Introduction: In recent years, a growing body of literature has investigated the use of non-invasive brain stimulation (NIBS) techniques as a putative treatment in Huntington's Disease (HD). Our aim was to evaluate the effects of cerebellar transcranial Direct Current Simulation (ctDCS) on the motor outcome in patients affected by HD, encompassing at the same time the current knowledge about the effects of NIBS both on motor and non-motor dysfunctions in HD. Materials and Methods: Four patients (two females) were enrolled and underwent ctDCS (both anodal or sham, elapsed by at least 3 months: 2.0 mA, 20 min per day, 5 days a week). Clinical scores were assessed by using the Unified Huntington's Disease Rating Scale – part I (UHDRS-I), immediately before ctDCS (T0), at the end of the 5-days treatment (T1) and 4 weeks later (T2). Results: Anodal ctDCS improved motor scores compared to baseline (p = 0.0046), whereas sham stimulation left them unchanged (p = 0.33, Friedman test). In particular, following anodal ctDCS, UHDRS-I score significantly improved, especially regarding the subitem “dystonia,” both at T1 and T2 compared to sham condition (p < 0.05; Wilcoxon matched-pairs signed test). Conclusions: ctDCS improved motor scores in HD, with effects lasting for about 4 weeks after tDCS completion. This is the first study discussing the putative role of cerebellar non-invasive simulation for the treatment of HD.

Cerebellar Direct Current Stimulation (ctDCS) in the Treatment of Huntington's Disease: A Pilot Study and a Short Review of the Literature / T. Bocci, D. Baloscio, R. Ferrucci, F. Sartucci, A. Priori. - In: FRONTIERS IN NEUROLOGY. - ISSN 1664-2295. - 11(2020 Dec 03). [10.3389/fneur.2020.614717]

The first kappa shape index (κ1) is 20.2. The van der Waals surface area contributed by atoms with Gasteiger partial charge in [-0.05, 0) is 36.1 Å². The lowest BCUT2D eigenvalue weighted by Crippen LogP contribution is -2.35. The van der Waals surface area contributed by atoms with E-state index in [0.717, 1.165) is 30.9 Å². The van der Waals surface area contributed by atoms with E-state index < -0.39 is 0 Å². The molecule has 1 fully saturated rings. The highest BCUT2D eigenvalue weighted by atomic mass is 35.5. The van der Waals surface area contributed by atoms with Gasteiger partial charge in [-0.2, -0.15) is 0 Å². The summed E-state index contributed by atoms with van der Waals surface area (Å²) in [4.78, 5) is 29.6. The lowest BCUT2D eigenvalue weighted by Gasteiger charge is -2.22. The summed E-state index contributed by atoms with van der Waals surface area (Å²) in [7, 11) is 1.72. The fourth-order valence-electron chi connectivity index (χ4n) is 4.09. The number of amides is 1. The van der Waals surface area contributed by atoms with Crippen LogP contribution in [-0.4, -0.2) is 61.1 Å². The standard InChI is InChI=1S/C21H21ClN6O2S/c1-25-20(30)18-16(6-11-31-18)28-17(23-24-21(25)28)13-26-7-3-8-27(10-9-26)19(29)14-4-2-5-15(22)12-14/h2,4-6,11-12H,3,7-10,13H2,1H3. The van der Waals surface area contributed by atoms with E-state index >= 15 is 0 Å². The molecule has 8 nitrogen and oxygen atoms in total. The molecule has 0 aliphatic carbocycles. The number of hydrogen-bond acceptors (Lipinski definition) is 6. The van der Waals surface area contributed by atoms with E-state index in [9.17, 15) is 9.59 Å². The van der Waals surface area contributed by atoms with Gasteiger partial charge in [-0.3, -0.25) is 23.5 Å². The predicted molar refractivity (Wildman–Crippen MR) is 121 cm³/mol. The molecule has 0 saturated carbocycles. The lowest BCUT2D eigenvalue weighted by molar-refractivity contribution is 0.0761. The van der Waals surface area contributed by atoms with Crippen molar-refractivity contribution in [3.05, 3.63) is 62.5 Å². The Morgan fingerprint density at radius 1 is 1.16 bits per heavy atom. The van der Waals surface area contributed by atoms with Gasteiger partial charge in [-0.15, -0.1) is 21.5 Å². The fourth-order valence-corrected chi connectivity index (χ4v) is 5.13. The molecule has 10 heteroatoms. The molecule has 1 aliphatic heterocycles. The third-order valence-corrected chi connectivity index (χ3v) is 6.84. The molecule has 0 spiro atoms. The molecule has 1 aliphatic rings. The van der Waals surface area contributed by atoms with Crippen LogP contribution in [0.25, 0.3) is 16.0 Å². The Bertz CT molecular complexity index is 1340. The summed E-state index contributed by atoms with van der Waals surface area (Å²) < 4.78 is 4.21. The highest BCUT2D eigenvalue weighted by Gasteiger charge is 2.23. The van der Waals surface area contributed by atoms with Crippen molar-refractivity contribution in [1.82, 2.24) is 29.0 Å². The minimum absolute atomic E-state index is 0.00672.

Cerebellar Direct Current Stimulation (ctDCS) in the Treatment of Huntington's Disease: A Pilot Study and a Short Review of the Literature

T. Bocci
Primo
;
R. Ferrucci;A. Priori
Ultimo
2020

Abstract

Introduction: In recent years, a growing body of literature has investigated the use of non-invasive brain stimulation (NIBS) techniques as a putative treatment in Huntington's Disease (HD). Our aim was to evaluate the effects of cerebellar transcranial Direct Current Simulation (ctDCS) on the motor outcome in patients affected by HD, encompassing at the same time the current knowledge about the effects of NIBS both on motor and non-motor dysfunctions in HD. Materials and Methods: Four patients (two females) were enrolled and underwent ctDCS (both anodal or sham, elapsed by at least 3 months: 2.0 mA, 20 min per day, 5 days a week). Clinical scores were assessed by using the Unified Huntington's Disease Rating Scale – part I (UHDRS-I), immediately before ctDCS (T0), at the end of the 5-days treatment (T1) and 4 weeks later (T2). Results: Anodal ctDCS improved motor scores compared to baseline (p = 0.0046), whereas sham stimulation left them unchanged (p = 0.33, Friedman test). In particular, following anodal ctDCS, UHDRS-I score significantly improved, especially regarding the subitem “dystonia,” both at T1 and T2 compared to sham condition (p < 0.05; Wilcoxon matched-pairs signed test). Conclusions: ctDCS improved motor scores in HD, with effects lasting for about 4 weeks after tDCS completion. This is the first study discussing the putative role of cerebellar non-invasive simulation for the treatment of HD.
cerebellum; Huntington's disease; neurodegenerative diseases; non-invasive brain stimulation; rTMS; tDCS
Settore MED/26 - Neurologia
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Utilizza questo identificativo per citare o creare un link a questo documento: https://hdl.handle.net/2434/822900
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